QOTW: “What is the difference between food allergies and food triggers for HAE?”

Dec 2, 2015

Dr. C:The simple answer to the question is that a true food allergy is the result of the immune system recognizing the structure of food as an allergen and making allergic antibodies (IgE) to that food. With exposure to what should be a harmless material (food) the sensitized individual will unleash a firestorm of activation of the cells that contain histamine (mast cells) by the network of specific IgE molecules. The release of histamine during these reactions will cause a myriad of symptoms including itching, hives, at times respiratory distress, gastrointestinal symptoms, possible collapse and even death.

The second part of the question posed by our reader is more difficult. Attacks of swelling do not relate to histamine but rather the generation of bradykinin. Often the attacks are unpredictable—by nature we always want a reason for something that happens. As the one thing we are always doing is eating it can certainly coincide with an attack. The issue is whether it is truly causal or coincidental. Our reader’s question highlights a concern by many patients that there is a link between their diet and swelling. We actually do not have any data that can answer the question. I have had patients tell me that alcohol can be a trigger and others express concern about a variety of foods. I am left with simply telling patients that it is OK to avoid something if it seems to make the swelling worse.

I have been teaching allergy fellows for over 30 years. One of my favorite bits of wisdom to pass on is ‘listen to the patient and they will tell you the answer’. I think that we have finally started to ‘listen’ about this dietary issue. Bruce would you like to tell our readers about the FAMISH study?


Dr Z: I’m happy to do so. I agree that many patients bring this question up, and therefore it’s important to us to obtain solid information about it. The UC San Diego Angioedema Center along with the HAEA Medical Advisory Board is preparing to conduct a study to see if there are any patterns that link dietary practices to HAE severity. We will be using an anonymous one-time online diet questionnaire to collect this information. While most of us are skeptical that there is an actual link between diet and HAE severity, I feel that it’s important not to dismiss the concern and potentially miss this connection if it really exists. Should the diet questionnaire suggest such a link, we would then set up a more rigorous follow-up study that would track the relationship looking forwards (that is, prospectively).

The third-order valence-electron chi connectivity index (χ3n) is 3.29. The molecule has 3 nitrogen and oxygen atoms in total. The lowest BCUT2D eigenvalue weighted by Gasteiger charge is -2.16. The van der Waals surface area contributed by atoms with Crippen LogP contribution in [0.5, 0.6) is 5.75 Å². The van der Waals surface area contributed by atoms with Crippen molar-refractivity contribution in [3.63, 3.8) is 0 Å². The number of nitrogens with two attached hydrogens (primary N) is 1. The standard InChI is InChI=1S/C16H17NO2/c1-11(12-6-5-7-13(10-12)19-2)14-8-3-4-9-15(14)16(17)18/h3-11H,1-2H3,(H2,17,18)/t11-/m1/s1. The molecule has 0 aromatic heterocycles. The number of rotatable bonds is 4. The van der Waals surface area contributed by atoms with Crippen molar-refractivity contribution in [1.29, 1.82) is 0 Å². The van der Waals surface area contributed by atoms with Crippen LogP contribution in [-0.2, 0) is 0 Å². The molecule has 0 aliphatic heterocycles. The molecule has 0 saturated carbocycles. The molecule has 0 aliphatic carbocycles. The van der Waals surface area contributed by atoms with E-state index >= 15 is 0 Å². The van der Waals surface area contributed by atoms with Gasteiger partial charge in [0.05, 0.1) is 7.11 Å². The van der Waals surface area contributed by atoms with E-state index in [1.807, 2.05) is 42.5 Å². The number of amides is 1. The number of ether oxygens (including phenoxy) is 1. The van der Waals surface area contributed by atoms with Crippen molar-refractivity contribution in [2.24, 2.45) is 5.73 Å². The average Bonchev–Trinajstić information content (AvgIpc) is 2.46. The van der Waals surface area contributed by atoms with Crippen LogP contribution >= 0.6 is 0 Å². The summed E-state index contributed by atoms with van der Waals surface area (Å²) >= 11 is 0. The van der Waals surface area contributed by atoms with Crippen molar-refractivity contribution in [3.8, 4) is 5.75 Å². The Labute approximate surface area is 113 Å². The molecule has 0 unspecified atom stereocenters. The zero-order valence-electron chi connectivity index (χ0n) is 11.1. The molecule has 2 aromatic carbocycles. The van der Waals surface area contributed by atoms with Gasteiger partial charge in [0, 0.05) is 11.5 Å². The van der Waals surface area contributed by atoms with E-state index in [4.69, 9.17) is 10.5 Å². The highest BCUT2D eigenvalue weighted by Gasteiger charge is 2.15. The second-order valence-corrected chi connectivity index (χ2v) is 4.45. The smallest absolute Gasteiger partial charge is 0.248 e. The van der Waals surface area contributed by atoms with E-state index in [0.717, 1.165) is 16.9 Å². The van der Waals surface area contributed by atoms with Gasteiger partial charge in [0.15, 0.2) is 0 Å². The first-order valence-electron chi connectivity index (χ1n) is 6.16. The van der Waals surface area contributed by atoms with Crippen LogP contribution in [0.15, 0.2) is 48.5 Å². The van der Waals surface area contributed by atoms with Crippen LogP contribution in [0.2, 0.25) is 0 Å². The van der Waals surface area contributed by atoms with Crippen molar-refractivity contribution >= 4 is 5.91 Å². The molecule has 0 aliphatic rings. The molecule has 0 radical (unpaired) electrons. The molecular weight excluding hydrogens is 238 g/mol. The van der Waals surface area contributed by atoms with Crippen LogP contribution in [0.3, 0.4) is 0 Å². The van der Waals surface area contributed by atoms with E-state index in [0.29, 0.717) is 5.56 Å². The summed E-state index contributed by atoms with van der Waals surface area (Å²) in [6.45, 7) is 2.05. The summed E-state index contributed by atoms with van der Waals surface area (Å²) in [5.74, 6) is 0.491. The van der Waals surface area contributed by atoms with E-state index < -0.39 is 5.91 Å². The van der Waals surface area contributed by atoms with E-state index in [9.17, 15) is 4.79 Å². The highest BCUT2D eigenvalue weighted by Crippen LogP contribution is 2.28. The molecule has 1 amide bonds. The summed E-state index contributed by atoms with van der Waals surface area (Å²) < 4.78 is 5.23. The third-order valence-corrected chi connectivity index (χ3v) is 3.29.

Dr C: Excellent. We are quite excited to see the data and where it will lead. Marc, what thoughts do you have for our reader on this question?


Dr R: The concept of specific foods as triggers for HAE attacks is an interesting area that really hasn’t been studied. I certainly hear from some patients that they strongly suspect certain foods are symptom triggers so much so that they’ve eliminated these foods from their diet. Unfortunately, to date, we don’t have any study data to confirm this is a general or predictable trigger in HAE. We also don’t have any known biologic mechanism by which this might occur and therefore no available lab tests to look for this trigger factor in HAE. So this is another area ripe for study. Environmental (in this case food) exposure studies are notoriously difficult to design and conduct in a rigorous fashion, but surveys such as the one being planned at the Angioedema Center could point us in the right direction. Food allergy, on the other hand, is generally a histamine-mediated condition caused by food-specific IgE (allergic antibody) produced by the immune system. Because we better understand the mechanism of these reactions, we have fairly reliable means of identifying this allergic antibody through blood or skin testing. This highlights the importance of distinguishing between the pathways of allergic reactions (IgE-mast cell-histamine) and HAE reactions (C1INH-kallikrein-bradykinin) and recognizing these different types of clinical reactions require different treatments.


Dr C:Thank you, well stated. Bruce do you have any other comments regarding the likelihood of obtaining helpful data from our investigation?


Dr. Z: I agree with what Marc stated, but I’d also emphasize that it’s important to recognize that there may be additional mechanisms at play here. It would be very easy to show that IgE-mediated reactions to foods are not a significant cause of HAE attacks. By taking a very broad and open-minded approach such as the one we proposed for the FAMISH study, we run the risk of finding relationships that turn out to be incorrect. That’s why I believe that positive findings can only be a starting point, and must be followed by controlled prospective studies.


Dr. C:Thank you Bruce and Marc. I do hope that the FAMISH study will lead to better answers. I somehow now have the desire to go eat some leftover turkey…. We look forward to hearing from you and our next ‘Question of the Week’.


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